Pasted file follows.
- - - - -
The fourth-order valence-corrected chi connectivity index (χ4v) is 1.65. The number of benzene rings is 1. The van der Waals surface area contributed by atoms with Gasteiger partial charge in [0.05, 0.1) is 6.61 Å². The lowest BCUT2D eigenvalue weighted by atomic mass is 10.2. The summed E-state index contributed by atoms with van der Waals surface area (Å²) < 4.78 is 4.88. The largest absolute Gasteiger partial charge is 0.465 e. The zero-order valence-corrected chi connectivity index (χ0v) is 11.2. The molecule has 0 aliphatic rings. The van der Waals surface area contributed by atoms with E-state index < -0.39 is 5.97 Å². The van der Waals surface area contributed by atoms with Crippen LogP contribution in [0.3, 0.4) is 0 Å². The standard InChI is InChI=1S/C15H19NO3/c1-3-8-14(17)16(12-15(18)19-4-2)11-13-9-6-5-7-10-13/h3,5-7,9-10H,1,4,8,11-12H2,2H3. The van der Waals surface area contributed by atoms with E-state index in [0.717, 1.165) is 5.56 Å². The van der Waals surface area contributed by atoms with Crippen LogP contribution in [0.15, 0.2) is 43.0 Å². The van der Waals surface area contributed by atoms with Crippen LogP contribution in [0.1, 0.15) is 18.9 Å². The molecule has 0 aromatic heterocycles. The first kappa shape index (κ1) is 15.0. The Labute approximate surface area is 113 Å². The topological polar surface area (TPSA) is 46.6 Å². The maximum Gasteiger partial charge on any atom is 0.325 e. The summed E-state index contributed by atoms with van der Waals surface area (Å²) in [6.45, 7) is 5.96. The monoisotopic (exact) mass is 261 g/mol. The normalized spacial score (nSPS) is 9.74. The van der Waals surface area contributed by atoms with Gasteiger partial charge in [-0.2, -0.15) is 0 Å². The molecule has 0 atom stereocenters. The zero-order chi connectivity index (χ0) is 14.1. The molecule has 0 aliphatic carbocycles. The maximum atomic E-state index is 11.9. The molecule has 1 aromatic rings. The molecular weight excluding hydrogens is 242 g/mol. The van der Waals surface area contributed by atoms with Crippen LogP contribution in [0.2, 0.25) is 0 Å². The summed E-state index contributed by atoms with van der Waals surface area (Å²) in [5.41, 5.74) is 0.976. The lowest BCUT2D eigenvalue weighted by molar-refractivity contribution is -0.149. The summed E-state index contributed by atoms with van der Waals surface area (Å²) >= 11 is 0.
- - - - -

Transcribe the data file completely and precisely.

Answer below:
The fourth-order valence-corrected chi connectivity index (χ4v) is 1.65. The number of benzene rings is 1. The van der Waals surface area contributed by atoms with Gasteiger partial charge in [0.05, 0.1) is 6.61 Å². The lowest BCUT2D eigenvalue weighted by atomic mass is 10.2. The summed E-state index contributed by atoms with van der Waals surface area (Å²) < 4.78 is 4.88. The largest absolute Gasteiger partial charge is 0.465 e. The zero-order valence-corrected chi connectivity index (χ0v) is 11.2. The molecule has 0 aliphatic rings. The van der Waals surface area contributed by atoms with E-state index < -0.39 is 5.97 Å². The van der Waals surface area contributed by atoms with Crippen LogP contribution in [0.3, 0.4) is 0 Å². The standard InChI is InChI=1S/C15H19NO3/c1-3-8-14(17)16(12-15(18)19-4-2)11-13-9-6-5-7-10-13/h3,5-7,9-10H,1,4,8,11-12H2,2H3. The van der Waals surface area contributed by atoms with E-state index in [0.717, 1.165) is 5.56 Å². The van der Waals surface area contributed by atoms with Crippen LogP contribution in [0.15, 0.2) is 43.0 Å². The van der Waals surface area contributed by atoms with Crippen LogP contribution in [0.1, 0.15) is 18.9 Å². The molecule has 0 aromatic heterocycles. The first kappa shape index (κ1) is 15.0. The Labute approximate surface area is 113 Å². The topological polar surface area (TPSA) is 46.6 Å². The maximum Gasteiger partial charge on any atom is 0.325 e. The summed E-state index contributed by atoms with van der Waals surface area (Å²) in [6.45, 7) is 5.96. The monoisotopic (exact) mass is 261 g/mol. The normalized spacial score (nSPS) is 9.74. The van der Waals surface area contributed by atoms with Gasteiger partial charge in [-0.2, -0.15) is 0 Å². The molecule has 0 atom stereocenters. The zero-order chi connectivity index (χ0) is 14.1. The molecule has 0 aliphatic carbocycles. The maximum atomic E-state index is 11.9. The molecule has 1 aromatic rings. The molecular weight excluding hydrogens is 242 g/mol. The van der Waals surface area contributed by atoms with Crippen LogP contribution in [0.2, 0.25) is 0 Å². The summed E-state index contributed by atoms with van der Waals surface area (Å²) in [5.41, 5.74) is 0.976. The lowest BCUT2D eigenvalue weighted by molar-refractivity contribution is -0.149. The summed E-state index contributed by atoms with van der Waals surface area (Å²) >= 11 is 0.